Tight hogget supplies and poor grass growth sees UK sheep kill fall in April
In the UK, a similar trend to the Republic of Ireland is being seen, with the UK sheep production for the month of April falling by 8%, with old season lamb (hoggets) in particular being touted as the main reason behind this fall, according to the Agriculture and Horticulture Development Board (AHDB).
UK sheepmeat production in April dropped, with throughput back 8% on the year, to 864,800 head.
Poor grass growth is also considered a factor, which is slowing down getting new season lambs (spring lambs) finished.
The AHDB said that adult sheep kill levels were also subdued – back 7% to 95,200 head.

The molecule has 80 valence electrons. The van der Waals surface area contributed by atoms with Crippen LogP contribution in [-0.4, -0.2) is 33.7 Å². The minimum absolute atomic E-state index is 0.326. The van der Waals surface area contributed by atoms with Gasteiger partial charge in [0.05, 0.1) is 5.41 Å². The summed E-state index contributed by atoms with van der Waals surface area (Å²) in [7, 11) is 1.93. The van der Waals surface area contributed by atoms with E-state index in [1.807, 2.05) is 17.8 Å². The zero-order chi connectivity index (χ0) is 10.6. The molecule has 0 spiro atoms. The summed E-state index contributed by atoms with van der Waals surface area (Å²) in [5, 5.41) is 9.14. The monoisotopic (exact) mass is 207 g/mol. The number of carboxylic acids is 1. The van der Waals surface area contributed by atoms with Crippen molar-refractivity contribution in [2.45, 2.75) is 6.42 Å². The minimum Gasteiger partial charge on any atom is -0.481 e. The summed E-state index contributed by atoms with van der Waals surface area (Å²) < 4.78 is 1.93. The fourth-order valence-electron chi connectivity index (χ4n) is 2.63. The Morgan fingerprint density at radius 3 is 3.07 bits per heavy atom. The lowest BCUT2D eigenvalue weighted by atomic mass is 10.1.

Early indications are that the national flock could now be in expansion and this is why adult sheep kill has been reduced so far, the AHDB added.
Not only is the ewe kill down over a fifth in the year to April compared to the same period of 2020, but the percentage of ewes culled is also down.
The AHDB said that typically, one would expect between 3.25% and 4% of the breeding flock recorded in December to be culled between January and April. In 2021, only around 2.75% of the December breeding flock had been culled.
Some of the reduction in the hogget kill is because more were killed before Brexit, but data and anecdotal reports do suggest a slightly higher number could be retained with the intention of breeding them, the AHDB noted.
For the month of April in the UK, sheepmeat production stood at 20,600t, which was back 5% year-on-year.
The AHDB said that supplies could remain tight for the rest of this month and into June.